A few days ago I was in Buford working with a new Home Dog Training client and his English Bulldog named Floyd. As with most English Bulldogs, Floyd’s issues did not focus around high energy, jumping, or rushing the front door. Floyd was always very distracted when walking, would not pay attention, and would never come when called. We focused on these issues and Floyd began to respond to our client’s commands. Needless to say, our client was very happy with what he was seeing.
As with most summer days in North Georgia, it was a pretty warm day. I had started the lesson at about nine in the morning and moved quite quickly to the walking issues. I wanted to get them done before the “heat of the day” really began to set in. I also set up the exercise so that I explained everything we needed to do while we were inside where it was cool and air conditioned. When we went outside, we got right to work and were back inside to continue with other issues within about 30 to 45 minutes.
I explained that I structured the lesson because of the summer weather and Floyd’s tendency to easily overheat. My client thought about that for a second and then exclaimed “Wow, I never thought about that! I never worried about the heat and my dog.” He then asked if I had any tips for him. Floyd was still a puppy and this was his first “Georgia Summer”. I was happy to provide more detail…
As we tell all our clients, now that it is getting into our hot season, we have to be a little watchful when we take our dogs outside to play or for their normal walk. Dehydration and overexertion can easily set in far faster now than in the cooler, winter months. Here are a few, great suggestions to follow for the summer season:
- Focus most of your dog’s “outside activities” during the morning or evening hours. Even at these times, limit their outside time to about 45 minutes. If it is abnormally cool (70 degrees or less) and overcast, you may extend the time to up to 1 hour.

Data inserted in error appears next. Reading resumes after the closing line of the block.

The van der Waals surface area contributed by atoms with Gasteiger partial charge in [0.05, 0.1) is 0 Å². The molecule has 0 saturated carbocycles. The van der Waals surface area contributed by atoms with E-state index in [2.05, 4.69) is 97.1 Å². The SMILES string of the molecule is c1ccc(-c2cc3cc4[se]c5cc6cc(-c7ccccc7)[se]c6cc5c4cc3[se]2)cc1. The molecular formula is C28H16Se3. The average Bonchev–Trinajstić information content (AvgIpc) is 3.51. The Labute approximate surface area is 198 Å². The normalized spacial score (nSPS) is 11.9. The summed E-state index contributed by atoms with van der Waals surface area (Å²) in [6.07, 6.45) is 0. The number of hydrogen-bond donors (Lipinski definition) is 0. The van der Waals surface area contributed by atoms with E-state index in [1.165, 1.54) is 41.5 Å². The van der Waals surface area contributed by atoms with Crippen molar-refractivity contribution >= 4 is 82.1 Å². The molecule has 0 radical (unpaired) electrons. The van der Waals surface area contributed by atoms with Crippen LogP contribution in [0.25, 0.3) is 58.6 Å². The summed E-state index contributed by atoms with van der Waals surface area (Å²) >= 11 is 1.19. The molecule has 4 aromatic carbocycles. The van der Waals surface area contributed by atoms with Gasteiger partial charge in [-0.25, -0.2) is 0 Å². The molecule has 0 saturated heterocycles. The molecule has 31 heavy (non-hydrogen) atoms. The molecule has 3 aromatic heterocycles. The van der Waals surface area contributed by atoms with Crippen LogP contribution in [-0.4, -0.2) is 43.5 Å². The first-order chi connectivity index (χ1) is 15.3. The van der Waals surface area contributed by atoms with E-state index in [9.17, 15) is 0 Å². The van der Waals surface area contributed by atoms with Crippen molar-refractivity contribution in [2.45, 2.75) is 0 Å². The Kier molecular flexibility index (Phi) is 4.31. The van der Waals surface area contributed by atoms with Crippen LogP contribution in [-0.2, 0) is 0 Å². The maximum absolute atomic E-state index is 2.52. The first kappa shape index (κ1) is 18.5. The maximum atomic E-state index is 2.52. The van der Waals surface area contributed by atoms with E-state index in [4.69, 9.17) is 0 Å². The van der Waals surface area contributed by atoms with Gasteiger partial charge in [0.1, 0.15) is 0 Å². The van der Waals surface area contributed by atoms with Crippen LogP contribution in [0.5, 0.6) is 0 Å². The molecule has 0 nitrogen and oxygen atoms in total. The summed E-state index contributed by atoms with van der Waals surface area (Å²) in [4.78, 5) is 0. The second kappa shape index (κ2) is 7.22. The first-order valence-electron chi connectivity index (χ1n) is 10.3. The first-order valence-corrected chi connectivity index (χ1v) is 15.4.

- Although I just told you not to do it, if you can only take your dog out in the “noon day sun”, limit his outside time to no more than 30 minutes.
- Always try to keep your dog in the shade and in a breeze. Staying out of the sun and experiencing air movement will allow him to cool down.
- Make sure your dog walks on the grass and not the sidewalk or street. Remember the old saying “It is so hot you can cook an egg on the sidewalk? Next time you are out in the heat of the day, take your shoes off and walk on the sidewalk and street. That sidewalk or street can be a lot hotter than you would think!
- Get a “doggie canteen” for your dog when you go for a walk. Stop often and give your dog a drink.
- If you see your dog start to slow down, it is time to come inside.
- When you come inside, stay with your dog for 10 to 15 minutes just to make sure he had not become overheated.
Remember the old saying “Only mad dogs and Englishmen go out in the mid-day sun“. If you must, take precautions. If you go out in the hotter times of the day, remember dogs cool off in a different manner than humans. What may seem fine to us could be very hot to them.
Different breeds react differently to the heat of the day. The normal rule of thumb is that dogs with shorter snouts will be at a higher risk to heatstroke than dogs with longer snouts. Breeds like English Bull Dogs, Pugs, Boston Terriers, Chows, Boxers, and Shih Tzus should be restricted to outside activities in the morning or evening when it is hot.
Please call Robin or me at (770) 718-7704 if you need any dog training help. We are blessed to have been your local dog training professionals for over sixteen years. We have trained over 5,000 great dogs and loving families and are ready to help you.